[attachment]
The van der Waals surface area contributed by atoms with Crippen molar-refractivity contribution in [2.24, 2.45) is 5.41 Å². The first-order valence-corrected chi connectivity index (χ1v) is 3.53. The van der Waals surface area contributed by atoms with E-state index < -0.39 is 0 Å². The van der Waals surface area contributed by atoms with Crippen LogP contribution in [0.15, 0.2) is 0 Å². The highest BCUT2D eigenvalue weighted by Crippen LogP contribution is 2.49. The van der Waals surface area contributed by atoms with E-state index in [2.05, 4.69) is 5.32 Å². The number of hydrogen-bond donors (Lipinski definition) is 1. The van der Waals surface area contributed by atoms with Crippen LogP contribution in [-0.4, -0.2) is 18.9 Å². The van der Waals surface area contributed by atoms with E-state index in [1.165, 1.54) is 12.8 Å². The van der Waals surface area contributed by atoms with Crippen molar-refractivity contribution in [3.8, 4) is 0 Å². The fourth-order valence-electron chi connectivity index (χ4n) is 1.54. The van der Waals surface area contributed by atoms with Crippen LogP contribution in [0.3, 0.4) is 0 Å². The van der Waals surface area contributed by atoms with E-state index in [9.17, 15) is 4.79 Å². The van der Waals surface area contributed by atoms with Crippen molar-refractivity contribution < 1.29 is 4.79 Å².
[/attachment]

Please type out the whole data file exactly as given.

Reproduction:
The van der Waals surface area contributed by atoms with Crippen molar-refractivity contribution in [2.24, 2.45) is 5.41 Å². The first-order valence-corrected chi connectivity index (χ1v) is 3.53. The van der Waals surface area contributed by atoms with E-state index < -0.39 is 0 Å². The van der Waals surface area contributed by atoms with Crippen LogP contribution in [0.15, 0.2) is 0 Å². The highest BCUT2D eigenvalue weighted by Crippen LogP contribution is 2.49. The van der Waals surface area contributed by atoms with E-state index in [2.05, 4.69) is 5.32 Å². The number of hydrogen-bond donors (Lipinski definition) is 1. The van der Waals surface area contributed by atoms with Crippen LogP contribution in [-0.4, -0.2) is 18.9 Å². The van der Waals surface area contributed by atoms with E-state index in [1.165, 1.54) is 12.8 Å². The van der Waals surface area contributed by atoms with Crippen molar-refractivity contribution in [3.8, 4) is 0 Å². The fourth-order valence-electron chi connectivity index (χ4n) is 1.54. The van der Waals surface area contributed by atoms with Crippen LogP contribution in [0.3, 0.4) is 0 Å². The van der Waals surface area contributed by atoms with E-state index in [9.17, 15) is 4.79 Å². The van der Waals surface area contributed by atoms with Crippen molar-refractivity contribution < 1.29 is 4.79 Å².